As for the gross fixed capital formation, its excess cannot be identified solely on the evaluation of GDP share or on the basis of its growth rate comparison with the GDP growth rate; the urgent need for technical reconstruction in transition economies substantiates the adequately higher investment growth rate in comparison with the GDP growth rate. In spite of this, however, it is obvious that the scope of investments in Slovakia and the Czech Republic is excessive and represents a primary focal point of the internal unbalance.
The paper states that many factors acting autonomously in the sphere of foreign economy and influencing external, and indirectly, also internal unbalance, have been sufficiently analyzed in literature. The paper therefore deals in detail only with selected aspects:
- "subject" weakness of domestic enterprises,
- some difficulties in penetration into western markets.
After privatization many domestic enterprises (with the exception of those with prevailing foreign participation) appeared low experienced, weakly equipped with capital, and entrepreneuringly less capable. A considerable part of privatized enterprises (usually in the form of Limited companies - Ltd.) as well as companies related to them prefer the improvement of "their own" property over the privatized enterprises; privatized enterprise is for them somehow second class property. "Tunnelling" occurs frequently. In general, the function of the owner is overestimated, other components of modern "corporate governance" are underestimated - management function is particularly underestimated. Pressure from public authority (Courts of Commerce, bankruptcy proceedings) to contribute to the improvement of entrepreneuring subjects is inadequate.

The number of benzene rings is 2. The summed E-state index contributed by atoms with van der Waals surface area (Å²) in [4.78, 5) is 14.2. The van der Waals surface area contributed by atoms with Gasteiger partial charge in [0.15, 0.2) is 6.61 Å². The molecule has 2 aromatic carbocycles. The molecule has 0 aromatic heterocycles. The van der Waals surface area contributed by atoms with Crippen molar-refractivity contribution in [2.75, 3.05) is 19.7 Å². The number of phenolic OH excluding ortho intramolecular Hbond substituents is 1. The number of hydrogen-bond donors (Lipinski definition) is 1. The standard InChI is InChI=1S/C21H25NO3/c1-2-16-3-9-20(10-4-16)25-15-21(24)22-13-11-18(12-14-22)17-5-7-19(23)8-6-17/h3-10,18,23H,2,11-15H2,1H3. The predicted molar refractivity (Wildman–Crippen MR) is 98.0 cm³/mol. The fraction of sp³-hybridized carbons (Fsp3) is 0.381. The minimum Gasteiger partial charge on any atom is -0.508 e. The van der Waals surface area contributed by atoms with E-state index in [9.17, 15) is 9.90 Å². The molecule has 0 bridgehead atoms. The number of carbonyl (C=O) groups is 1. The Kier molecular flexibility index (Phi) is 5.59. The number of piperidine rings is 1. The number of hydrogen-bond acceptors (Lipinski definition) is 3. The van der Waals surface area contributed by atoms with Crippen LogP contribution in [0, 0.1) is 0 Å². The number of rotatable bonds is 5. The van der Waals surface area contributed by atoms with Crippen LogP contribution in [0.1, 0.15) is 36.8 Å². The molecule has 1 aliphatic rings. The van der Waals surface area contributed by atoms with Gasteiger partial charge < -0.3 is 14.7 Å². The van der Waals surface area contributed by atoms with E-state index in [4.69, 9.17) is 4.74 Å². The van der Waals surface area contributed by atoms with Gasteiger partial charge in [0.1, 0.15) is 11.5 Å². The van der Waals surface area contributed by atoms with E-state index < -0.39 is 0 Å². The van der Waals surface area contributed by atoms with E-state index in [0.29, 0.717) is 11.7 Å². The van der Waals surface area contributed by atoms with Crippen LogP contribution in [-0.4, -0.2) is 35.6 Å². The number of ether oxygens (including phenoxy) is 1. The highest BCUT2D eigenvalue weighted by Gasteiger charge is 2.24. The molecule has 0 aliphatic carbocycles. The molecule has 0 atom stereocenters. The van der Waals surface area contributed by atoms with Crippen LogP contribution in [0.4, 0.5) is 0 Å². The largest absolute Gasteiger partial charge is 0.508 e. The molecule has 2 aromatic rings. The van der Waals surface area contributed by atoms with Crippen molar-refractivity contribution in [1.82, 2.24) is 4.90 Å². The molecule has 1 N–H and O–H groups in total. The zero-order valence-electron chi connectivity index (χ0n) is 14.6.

Enterprises with prevailing foreign capital participation are usually characterized by a high level of "corporate governance".